Hubris is a funny thing: leading up to our move, we didn’t do much in the way of packing because I think we were feeling a bit superstitious about all of it, and so the most I did was clear out two closets’ worth of boxes and other assorted items and move them downstairs so that they would be ready to go come that Friday afternoon as soon as we had the keys. Those were quickly transported downstairs in short order, and that started what seemed like a marathon three-week push to wrap, pack, and move all of our possessions one measly floor down in our building. We squeezed in some painting too–just a few accent walls for now–along with two trips to IKEA, but in the end we were mostly moved out by the last week in April and so we had a little time to make sure we hadn’t missed anything. (We did: an old robe I had on the back of our bathroom door was kindly left at our new door by the listing agent for the old one.) It was exhausting, but ultimately pretty satisfying, work.
There was also some hubris on my end when it came to this space. After a couple of months consistently posting here, I thought that I’d be able to stay on track and put something out once a week or so. That quickly devolved from a “oh, just a week off is OK” to basically abandoning all pretense of writing about food for the rest of the month. It wasn’t for a lack of trying, though: the Monday after we closed, Micahel headed off to Seattle for a few days for work so I was busy between moving and making dinner for myself each night while still squeezing in workouts when I could fit them. I had this whole grandiose plan to write about them in detail, but as time stretched on it felt less and less relevant to share that much minutiae.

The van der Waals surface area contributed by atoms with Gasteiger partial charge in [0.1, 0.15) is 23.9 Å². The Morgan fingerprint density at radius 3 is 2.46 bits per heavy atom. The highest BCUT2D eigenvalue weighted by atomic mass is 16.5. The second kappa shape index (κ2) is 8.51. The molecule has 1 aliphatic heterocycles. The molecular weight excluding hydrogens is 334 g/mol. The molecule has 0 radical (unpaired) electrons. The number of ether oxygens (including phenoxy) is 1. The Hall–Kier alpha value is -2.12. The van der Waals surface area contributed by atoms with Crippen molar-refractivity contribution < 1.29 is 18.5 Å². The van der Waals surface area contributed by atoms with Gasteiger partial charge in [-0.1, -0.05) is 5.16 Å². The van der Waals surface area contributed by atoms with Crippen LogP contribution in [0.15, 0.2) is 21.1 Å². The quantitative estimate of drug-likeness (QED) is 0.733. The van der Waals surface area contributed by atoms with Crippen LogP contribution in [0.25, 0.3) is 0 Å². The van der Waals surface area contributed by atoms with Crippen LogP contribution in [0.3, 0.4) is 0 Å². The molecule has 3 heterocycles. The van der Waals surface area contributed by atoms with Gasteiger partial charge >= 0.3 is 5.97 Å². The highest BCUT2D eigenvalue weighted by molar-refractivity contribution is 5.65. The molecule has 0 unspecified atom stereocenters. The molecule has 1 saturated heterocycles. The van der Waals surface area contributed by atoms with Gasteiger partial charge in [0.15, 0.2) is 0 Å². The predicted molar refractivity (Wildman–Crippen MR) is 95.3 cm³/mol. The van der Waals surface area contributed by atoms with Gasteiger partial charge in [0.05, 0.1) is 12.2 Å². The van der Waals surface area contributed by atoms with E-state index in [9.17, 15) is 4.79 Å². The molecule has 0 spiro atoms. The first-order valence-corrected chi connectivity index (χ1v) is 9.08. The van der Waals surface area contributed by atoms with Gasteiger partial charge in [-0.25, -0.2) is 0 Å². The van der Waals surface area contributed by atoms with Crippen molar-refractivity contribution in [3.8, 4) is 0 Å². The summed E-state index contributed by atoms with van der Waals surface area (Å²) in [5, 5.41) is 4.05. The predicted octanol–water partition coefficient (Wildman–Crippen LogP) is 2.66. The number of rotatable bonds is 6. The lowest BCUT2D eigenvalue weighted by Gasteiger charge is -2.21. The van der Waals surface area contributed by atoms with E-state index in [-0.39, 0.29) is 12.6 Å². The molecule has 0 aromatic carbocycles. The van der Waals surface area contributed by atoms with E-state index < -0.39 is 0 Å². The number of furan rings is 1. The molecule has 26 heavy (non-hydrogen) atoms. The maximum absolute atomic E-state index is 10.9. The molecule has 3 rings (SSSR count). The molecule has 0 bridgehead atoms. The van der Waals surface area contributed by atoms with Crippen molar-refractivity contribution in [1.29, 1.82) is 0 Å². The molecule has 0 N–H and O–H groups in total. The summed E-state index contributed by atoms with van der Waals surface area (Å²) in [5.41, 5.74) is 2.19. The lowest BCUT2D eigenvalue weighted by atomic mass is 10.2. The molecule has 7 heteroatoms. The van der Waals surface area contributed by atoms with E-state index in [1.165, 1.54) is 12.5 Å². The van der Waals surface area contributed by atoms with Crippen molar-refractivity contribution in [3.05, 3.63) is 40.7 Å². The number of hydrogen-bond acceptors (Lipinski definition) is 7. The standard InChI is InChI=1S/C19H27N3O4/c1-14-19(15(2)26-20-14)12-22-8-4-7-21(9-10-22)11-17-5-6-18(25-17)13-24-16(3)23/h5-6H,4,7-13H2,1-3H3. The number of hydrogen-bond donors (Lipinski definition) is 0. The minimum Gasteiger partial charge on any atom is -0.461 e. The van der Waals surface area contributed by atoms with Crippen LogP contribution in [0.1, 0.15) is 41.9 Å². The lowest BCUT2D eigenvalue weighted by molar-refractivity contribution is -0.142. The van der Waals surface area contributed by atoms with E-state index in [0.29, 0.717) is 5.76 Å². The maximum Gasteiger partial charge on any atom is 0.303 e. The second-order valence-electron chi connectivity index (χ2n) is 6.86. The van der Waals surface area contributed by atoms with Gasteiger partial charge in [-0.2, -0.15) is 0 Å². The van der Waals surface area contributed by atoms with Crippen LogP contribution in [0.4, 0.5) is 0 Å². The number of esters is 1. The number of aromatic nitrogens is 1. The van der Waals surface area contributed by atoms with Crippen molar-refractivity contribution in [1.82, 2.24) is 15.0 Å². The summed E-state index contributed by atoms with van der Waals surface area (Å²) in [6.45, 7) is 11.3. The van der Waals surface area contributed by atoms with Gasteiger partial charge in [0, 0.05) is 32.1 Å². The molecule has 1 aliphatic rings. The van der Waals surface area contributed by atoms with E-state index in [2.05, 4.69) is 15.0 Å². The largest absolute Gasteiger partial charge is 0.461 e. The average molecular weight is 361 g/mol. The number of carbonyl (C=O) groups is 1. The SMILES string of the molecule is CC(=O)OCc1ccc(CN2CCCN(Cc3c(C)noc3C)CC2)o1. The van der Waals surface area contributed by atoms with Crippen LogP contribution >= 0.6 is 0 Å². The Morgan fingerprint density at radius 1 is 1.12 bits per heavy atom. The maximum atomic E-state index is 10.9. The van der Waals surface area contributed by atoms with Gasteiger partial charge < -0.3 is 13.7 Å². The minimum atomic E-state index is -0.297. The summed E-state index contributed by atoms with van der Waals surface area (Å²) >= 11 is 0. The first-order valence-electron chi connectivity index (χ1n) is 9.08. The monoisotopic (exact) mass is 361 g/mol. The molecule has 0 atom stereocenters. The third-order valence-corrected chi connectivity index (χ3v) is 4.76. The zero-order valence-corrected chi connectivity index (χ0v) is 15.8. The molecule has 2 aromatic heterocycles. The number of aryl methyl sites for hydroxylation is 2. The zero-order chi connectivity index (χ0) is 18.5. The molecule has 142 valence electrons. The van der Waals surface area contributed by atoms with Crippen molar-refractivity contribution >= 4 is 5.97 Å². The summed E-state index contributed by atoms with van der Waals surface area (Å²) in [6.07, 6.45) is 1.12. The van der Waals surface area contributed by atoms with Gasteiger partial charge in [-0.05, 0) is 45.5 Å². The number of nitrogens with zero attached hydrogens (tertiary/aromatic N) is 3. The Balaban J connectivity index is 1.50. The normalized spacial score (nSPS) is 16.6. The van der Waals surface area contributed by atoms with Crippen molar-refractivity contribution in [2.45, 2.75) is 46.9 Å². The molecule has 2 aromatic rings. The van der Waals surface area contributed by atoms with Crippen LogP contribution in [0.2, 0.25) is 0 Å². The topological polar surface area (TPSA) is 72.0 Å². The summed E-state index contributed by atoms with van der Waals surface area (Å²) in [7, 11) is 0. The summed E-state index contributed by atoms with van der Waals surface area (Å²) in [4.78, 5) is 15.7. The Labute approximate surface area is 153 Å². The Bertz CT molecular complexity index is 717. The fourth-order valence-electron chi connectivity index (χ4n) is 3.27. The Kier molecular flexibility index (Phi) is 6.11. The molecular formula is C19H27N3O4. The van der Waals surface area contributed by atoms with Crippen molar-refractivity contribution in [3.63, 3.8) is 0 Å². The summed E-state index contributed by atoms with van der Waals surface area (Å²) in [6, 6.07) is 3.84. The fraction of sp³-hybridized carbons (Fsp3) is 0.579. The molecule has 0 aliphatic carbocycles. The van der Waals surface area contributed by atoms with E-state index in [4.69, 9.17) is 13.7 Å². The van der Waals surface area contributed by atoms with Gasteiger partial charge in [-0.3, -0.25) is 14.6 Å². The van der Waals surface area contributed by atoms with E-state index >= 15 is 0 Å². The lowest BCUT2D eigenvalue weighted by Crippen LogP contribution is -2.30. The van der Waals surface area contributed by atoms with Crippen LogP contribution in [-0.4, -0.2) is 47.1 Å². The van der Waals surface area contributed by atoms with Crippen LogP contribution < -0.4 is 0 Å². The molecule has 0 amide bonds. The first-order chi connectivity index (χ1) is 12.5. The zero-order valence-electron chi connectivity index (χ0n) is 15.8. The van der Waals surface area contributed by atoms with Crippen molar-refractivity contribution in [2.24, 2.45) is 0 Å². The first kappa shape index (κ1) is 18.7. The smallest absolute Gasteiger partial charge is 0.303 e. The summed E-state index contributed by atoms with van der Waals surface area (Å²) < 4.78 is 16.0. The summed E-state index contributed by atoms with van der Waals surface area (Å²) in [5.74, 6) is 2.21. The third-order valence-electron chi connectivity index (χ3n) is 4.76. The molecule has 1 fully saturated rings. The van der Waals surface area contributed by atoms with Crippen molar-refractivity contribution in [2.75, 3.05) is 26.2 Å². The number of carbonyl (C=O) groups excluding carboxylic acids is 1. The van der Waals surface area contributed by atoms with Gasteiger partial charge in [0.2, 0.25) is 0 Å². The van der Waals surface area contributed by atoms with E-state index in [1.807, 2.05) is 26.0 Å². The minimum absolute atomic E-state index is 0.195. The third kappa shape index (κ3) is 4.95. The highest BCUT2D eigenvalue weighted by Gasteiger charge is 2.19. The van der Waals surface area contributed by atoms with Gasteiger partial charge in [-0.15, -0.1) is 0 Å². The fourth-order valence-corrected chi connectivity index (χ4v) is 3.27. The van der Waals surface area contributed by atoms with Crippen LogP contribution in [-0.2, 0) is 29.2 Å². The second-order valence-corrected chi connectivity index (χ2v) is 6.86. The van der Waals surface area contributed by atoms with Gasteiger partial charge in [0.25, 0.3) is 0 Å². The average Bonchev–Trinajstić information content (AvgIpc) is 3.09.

Instead, I’ll use this post to talk about my favorite dish to emerge from that session. Ever since our brunch at Cosme I’ve been slightly obsessed with Enrique Olvera (can’t wait to watch his episode coming up on A Chef’s Table on Netflix later this month) and after doing a little hemming and hawing, I finally bought his cookbook Mexico from the Inside Out. It’s equal parts fascinating, aspirational, irritating, and usable; alongside seemingly out of reach recipes like a two-part mole in which an older mole is mixed with a new every couple of days, he’ll showcase three house salsas that are not only simple, but highly accessible in terms of the ingredients.
What’s also really refreshing is that he’s kind of like a culinary version of Andrew Bird in that you’ll encounter several riffs on the same dish throughout the book. This is most evidenced in how he approaches salsa verde: he’ll deconstruct it into a salad, make a raw version, or have you simmer the ingredients for twenty minutes in water before blending them all together. I came across the latter style first as it was shared with Food and Wine magazine, and a couple of weeks ago I made it to go with chicken thighs so I could potentially add it to my rotation of simple weeknight chicken dinners. It was dead simple to make, even at 10 PM after moving crap all night, and even when cooked the tomatillos were still bright and acidic and really livened up otherwise ordinary chicken thighs.
And with that, I think I’m finally getting back into the blogging groove. It’s great to be back!
Grilled Chicken with Salsa Verde
- 3-4 pounds boneless chicken thighs
- Kosher salt and pepper
- Salsa Verde, below
slightly adapted from Enrique Olvera
- 1.5 pounds tomatillos, stemmed and husked
- 2 cups water
- 1/2 sweet onion, chopped
- 3 cloves garlic, smashed and peeled
- 2 large scallions, chopped
- 1/2 cup cilantro, chopped
- 1/4 cup oregano
- 1 tsp cumin seeds
- 1/2 serrano chile (optional)
- Kosher salt
Make the salsa: add everything but the salt into a saucepan and bring to a boil, add a large pinch of salt then let simmer for 20 minutes or until the onions are soft. Remove from heat and use an immersion blender to puree the salsa into a relatively smooth sauce, let cool before transferring to a storage container or if making with chicken that night, let cool to room temperature.
Make the chicken: season the thighs generously with salt and pepper, and then grill on your preferred method until they reach an internal temperature of 165 degrees. Let rest for 5-10 minutes before serving with generous amounts of the salsa, preferably in a bowls so then it’s a little more dignified if you want to slurp up whatever salsa you may have leftover.